Rice hosts symposium on research ethics in a global age


Rice University’s Office of Ethics, Compliance and Enterprise Risk hosted the second annual Ethics and Compliance Symposium at Farnsworth Pavilion in the Rice Memorial Center April 23.

Amy Dittmar

The event, titled “Countries and Context: Research Ethics in a Global Age,” kicked off with opening remarks by Amy Dittmar, Howard R. Hughes Provost and executive vice president for academic affairs. Dittmar discussed the broader context of federal legislative efforts to safeguard the U.S. research enterprise, highlighting Rice’s continued commitment to “promoting international collaboration while ensuring research security and fostering open, cooperative partnerships worldwide.” Dittmar also mentioned changes to the university’s international travel policy; Rice’s growing global footprint and renewed emphasis on global impact as “a key component of the university’s strategic goals;” and academic freedom in the context of international collaboration.

Luis Campos

Luis Campos, the Baker College Chair for the History of Science, Technology and Innovation and faculty scholar at the Baker Institute for Public Policy, focused on the International Congress on Recombinant DNA Molecules, held at the Asilomar Conference Center in Pacific Grove, California, in February 1975.

The conference was an “unprecedented event in the history of science,” when some of the world’s leading experts in molecular biology came together to assess potential risks associated with the advent of genetic engineering and to develop a set of guidelines to govern this burgeoning field of research. Campos discussed the rich legacy of the event, which continues to be invoked in contemporary discourse surrounding questions of research ethics, and the intersection of science policy and public interest.

Asilomar served as an inspiration for this year’s De Lange Conference, which was chaired by Campos. Gearing up for the 50th-year anniversary of Asilomar in February of 2025, which Campos plans to commemorate with a large international event held on site at the historic conference grounds in California, he has also organized a recent event in New York titled “An Asilomar for Journalists.”

Elaine Howard Ecklund

In “How Academic Scientists in Different Contexts View Science Ethics,” Elaine Howard Ecklund, Rice’s Herbert S. Autrey Chair in Social Sciences, sociology professor and director of the Boniuk Institute for the Study and Advancement of Religious Tolerance, raised the question of whether the assumption that research misconduct is unambiguous may be overly simplistic, describing insights from her original research studies exploring ethics among scientists in different national contexts. The fact that questions of ethics in science are rarely as black and white as expected carries some implications for research practices, training scientists and handling emerging topics of concern.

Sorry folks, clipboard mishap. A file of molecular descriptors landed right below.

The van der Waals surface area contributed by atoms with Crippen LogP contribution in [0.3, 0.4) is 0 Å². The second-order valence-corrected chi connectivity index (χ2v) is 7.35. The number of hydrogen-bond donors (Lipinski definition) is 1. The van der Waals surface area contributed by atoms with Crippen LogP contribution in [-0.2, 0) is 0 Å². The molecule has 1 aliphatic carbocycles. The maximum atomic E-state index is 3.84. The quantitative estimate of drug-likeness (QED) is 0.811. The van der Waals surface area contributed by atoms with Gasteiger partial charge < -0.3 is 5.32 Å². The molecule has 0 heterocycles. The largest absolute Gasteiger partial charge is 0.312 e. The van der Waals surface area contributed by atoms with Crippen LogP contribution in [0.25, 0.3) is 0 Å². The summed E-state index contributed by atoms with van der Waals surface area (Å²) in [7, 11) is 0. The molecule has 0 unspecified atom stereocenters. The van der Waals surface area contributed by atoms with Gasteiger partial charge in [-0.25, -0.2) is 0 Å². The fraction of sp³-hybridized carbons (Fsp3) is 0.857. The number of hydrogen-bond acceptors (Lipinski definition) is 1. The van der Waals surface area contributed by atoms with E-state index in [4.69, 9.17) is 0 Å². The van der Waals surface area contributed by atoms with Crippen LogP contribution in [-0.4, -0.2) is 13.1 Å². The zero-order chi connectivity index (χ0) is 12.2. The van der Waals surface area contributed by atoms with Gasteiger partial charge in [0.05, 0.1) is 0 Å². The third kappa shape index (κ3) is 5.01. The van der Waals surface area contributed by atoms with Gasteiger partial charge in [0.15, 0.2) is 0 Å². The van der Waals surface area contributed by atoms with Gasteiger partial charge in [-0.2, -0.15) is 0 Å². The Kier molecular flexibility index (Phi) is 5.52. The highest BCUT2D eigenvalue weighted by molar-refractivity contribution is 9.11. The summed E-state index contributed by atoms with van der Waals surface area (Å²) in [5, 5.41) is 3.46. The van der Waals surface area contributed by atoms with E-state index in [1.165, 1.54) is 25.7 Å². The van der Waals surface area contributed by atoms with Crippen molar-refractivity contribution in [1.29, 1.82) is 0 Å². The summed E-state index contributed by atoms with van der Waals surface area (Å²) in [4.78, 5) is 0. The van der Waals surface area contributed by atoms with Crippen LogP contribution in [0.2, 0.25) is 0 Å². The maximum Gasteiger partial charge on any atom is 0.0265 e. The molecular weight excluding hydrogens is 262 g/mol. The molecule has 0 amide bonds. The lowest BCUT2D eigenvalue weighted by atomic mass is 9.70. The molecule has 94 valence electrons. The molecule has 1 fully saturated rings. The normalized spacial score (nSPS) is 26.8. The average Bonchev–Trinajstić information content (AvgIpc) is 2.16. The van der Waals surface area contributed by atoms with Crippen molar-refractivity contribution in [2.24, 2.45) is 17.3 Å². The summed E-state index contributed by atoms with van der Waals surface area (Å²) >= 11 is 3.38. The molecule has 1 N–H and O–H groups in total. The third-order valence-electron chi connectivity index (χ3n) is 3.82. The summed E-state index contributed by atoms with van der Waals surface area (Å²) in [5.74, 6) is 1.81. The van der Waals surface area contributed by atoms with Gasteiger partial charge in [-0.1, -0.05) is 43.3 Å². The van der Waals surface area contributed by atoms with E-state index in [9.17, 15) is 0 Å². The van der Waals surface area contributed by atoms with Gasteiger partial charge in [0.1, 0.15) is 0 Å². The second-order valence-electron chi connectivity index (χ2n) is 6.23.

Jacqueline Couti

During her presentation titled “Ethics and (Re)presentation in a Global World,” Jacqueline Couti, the Laurence H. Favrot Professor of French Studies, chair of the Modern and Classical Literatures and Cultures Department and associate director of the Center for the Study of Women, Gender and Sexuality at Rice, explored the representation of black women’s bodies in the colonial writings of Médéric Louis Élie Moreau de Saint-Méry (1750-1819), a French public official and lawyer known for his texts on Saint Domingue (now Haiti) and Martinique.

The talk was framed by a reflection on a definition of ethics as grounded in the question of what causes harm, and thus as inextricable from questions of power; the ethics of citation as a form of critical praxis, especially with respect to underrepresented voices and bodies of knowledge; and instantiations of the commodification of blackness in contemporary discourse and in a global context.

Chetna Koshy

Speakers’ presentations were followed by a panel discussion and Q&A session moderated by Chetna Koshy, featuring Couti; Gang Bao, department chair and Foyt Family Professor of Bioengineering, professor of chemistry, materials science and nanoengineering and mechanical engineering and a Cancer Prevention and Research Institute of Texas scholar; Lisa Biswal, senior associate dean of engineering, the William M. McCardell Professor in Chemical Engineering and professor of materials science and nanoengineering; and Steven Lewis, the C.V. Starr Transnational China Fellow at the Baker Institute, and professor in the practice in the Department of Transnational Asian Studies.